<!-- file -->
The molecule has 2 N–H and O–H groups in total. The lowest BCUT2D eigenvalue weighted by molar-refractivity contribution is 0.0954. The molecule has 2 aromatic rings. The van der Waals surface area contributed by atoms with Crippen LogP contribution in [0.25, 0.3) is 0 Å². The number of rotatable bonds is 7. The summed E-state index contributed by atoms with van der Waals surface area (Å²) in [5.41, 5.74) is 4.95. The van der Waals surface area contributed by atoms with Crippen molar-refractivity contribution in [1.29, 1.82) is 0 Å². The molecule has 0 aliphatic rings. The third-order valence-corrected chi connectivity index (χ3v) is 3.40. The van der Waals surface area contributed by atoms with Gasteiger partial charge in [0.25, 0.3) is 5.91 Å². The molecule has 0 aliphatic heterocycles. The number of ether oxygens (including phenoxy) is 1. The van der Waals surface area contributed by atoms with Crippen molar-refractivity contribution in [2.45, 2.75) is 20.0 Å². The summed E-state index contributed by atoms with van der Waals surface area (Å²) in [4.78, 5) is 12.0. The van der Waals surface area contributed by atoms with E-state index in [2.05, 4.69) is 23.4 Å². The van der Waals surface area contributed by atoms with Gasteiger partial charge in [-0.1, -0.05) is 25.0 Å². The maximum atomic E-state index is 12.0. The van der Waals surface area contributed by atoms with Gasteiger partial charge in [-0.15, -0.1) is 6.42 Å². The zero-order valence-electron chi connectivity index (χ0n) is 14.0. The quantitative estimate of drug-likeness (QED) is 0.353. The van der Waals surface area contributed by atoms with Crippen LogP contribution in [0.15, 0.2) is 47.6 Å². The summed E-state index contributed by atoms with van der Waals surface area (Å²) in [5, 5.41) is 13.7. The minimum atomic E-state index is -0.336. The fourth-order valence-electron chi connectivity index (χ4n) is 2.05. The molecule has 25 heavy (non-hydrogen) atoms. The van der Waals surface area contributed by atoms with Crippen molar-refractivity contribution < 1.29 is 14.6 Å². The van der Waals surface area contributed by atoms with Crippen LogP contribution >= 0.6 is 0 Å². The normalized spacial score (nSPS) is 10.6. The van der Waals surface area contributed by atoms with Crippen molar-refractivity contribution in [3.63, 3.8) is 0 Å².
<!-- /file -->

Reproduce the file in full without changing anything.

The molecule has 2 N–H and O–H groups in total. The lowest BCUT2D eigenvalue weighted by molar-refractivity contribution is 0.0954. The molecule has 2 aromatic rings. The van der Waals surface area contributed by atoms with Crippen LogP contribution in [0.25, 0.3) is 0 Å². The number of rotatable bonds is 7. The summed E-state index contributed by atoms with van der Waals surface area (Å²) in [5.41, 5.74) is 4.95. The van der Waals surface area contributed by atoms with Crippen molar-refractivity contribution in [1.29, 1.82) is 0 Å². The molecule has 0 aliphatic rings. The third-order valence-corrected chi connectivity index (χ3v) is 3.40. The van der Waals surface area contributed by atoms with Gasteiger partial charge in [0.25, 0.3) is 5.91 Å². The molecule has 0 aliphatic heterocycles. The number of ether oxygens (including phenoxy) is 1. The van der Waals surface area contributed by atoms with Crippen molar-refractivity contribution in [2.45, 2.75) is 20.0 Å². The summed E-state index contributed by atoms with van der Waals surface area (Å²) in [4.78, 5) is 12.0. The van der Waals surface area contributed by atoms with E-state index in [2.05, 4.69) is 23.4 Å². The van der Waals surface area contributed by atoms with Gasteiger partial charge in [-0.1, -0.05) is 25.0 Å². The maximum atomic E-state index is 12.0. The van der Waals surface area contributed by atoms with Gasteiger partial charge in [-0.15, -0.1) is 6.42 Å². The zero-order valence-electron chi connectivity index (χ0n) is 14.0. The quantitative estimate of drug-likeness (QED) is 0.353. The van der Waals surface area contributed by atoms with Crippen LogP contribution in [0.15, 0.2) is 47.6 Å². The summed E-state index contributed by atoms with van der Waals surface area (Å²) in [5, 5.41) is 13.7. The minimum atomic E-state index is -0.336. The fourth-order valence-electron chi connectivity index (χ4n) is 2.05. The molecule has 25 heavy (non-hydrogen) atoms. The van der Waals surface area contributed by atoms with Crippen molar-refractivity contribution < 1.29 is 14.6 Å². The van der Waals surface area contributed by atoms with Crippen LogP contribution >= 0.6 is 0 Å². The normalized spacial score (nSPS) is 10.6. The van der Waals surface area contributed by atoms with Crippen molar-refractivity contribution in [3.63, 3.8) is 0 Å².